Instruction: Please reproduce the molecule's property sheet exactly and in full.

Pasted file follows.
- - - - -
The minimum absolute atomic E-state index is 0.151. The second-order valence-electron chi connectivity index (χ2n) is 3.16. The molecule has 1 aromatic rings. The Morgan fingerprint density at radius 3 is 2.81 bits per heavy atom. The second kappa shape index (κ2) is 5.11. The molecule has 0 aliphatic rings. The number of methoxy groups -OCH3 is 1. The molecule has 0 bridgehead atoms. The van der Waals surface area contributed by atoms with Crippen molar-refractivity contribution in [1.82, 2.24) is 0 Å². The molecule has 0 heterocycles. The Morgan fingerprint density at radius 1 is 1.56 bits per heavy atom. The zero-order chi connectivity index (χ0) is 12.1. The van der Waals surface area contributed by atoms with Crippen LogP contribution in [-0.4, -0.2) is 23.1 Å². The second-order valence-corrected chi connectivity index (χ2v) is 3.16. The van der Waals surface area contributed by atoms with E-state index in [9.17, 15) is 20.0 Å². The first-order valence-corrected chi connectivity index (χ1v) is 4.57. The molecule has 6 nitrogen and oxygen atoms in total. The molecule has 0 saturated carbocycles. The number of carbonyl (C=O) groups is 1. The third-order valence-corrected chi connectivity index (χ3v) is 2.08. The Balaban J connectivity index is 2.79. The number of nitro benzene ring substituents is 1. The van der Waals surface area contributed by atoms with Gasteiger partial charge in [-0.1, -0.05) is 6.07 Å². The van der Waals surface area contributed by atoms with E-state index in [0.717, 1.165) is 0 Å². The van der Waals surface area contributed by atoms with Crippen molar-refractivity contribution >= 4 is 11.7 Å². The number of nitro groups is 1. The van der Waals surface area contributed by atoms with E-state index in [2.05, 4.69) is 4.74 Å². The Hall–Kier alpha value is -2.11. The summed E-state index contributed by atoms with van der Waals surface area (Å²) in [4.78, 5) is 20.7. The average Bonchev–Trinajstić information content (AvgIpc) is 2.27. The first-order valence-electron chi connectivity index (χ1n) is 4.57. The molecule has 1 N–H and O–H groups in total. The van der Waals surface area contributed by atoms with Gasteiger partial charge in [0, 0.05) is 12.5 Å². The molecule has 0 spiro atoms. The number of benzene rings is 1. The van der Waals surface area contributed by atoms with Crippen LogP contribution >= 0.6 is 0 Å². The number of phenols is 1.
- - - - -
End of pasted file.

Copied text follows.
The minimum absolute atomic E-state index is 0.151. The second-order valence-electron chi connectivity index (χ2n) is 3.16. The molecule has 1 aromatic rings. The Morgan fingerprint density at radius 3 is 2.81 bits per heavy atom. The second kappa shape index (κ2) is 5.11. The molecule has 0 aliphatic rings. The number of methoxy groups -OCH3 is 1. The molecule has 0 bridgehead atoms. The van der Waals surface area contributed by atoms with Crippen molar-refractivity contribution in [1.82, 2.24) is 0 Å². The molecule has 0 heterocycles. The Morgan fingerprint density at radius 1 is 1.56 bits per heavy atom. The zero-order chi connectivity index (χ0) is 12.1. The van der Waals surface area contributed by atoms with Crippen LogP contribution in [-0.4, -0.2) is 23.1 Å². The second-order valence-corrected chi connectivity index (χ2v) is 3.16. The van der Waals surface area contributed by atoms with E-state index in [9.17, 15) is 20.0 Å². The first-order valence-corrected chi connectivity index (χ1v) is 4.57. The molecule has 6 nitrogen and oxygen atoms in total. The molecule has 0 saturated carbocycles. The number of carbonyl (C=O) groups is 1. The third-order valence-corrected chi connectivity index (χ3v) is 2.08. The Balaban J connectivity index is 2.79. The number of nitro benzene ring substituents is 1. The van der Waals surface area contributed by atoms with Gasteiger partial charge in [-0.1, -0.05) is 6.07 Å². The van der Waals surface area contributed by atoms with E-state index in [0.717, 1.165) is 0 Å². The van der Waals surface area contributed by atoms with Crippen molar-refractivity contribution >= 4 is 11.7 Å². The number of nitro groups is 1. The van der Waals surface area contributed by atoms with E-state index in [2.05, 4.69) is 4.74 Å². The Hall–Kier alpha value is -2.11. The summed E-state index contributed by atoms with van der Waals surface area (Å²) in [4.78, 5) is 20.7. The average Bonchev–Trinajstić information content (AvgIpc) is 2.27. The first-order valence-electron chi connectivity index (χ1n) is 4.57. The molecule has 1 N–H and O–H groups in total. The van der Waals surface area contributed by atoms with Gasteiger partial charge in [0, 0.05) is 12.5 Å². The molecule has 0 spiro atoms. The number of benzene rings is 1. The van der Waals surface area contributed by atoms with Crippen LogP contribution >= 0.6 is 0 Å². The number of phenols is 1.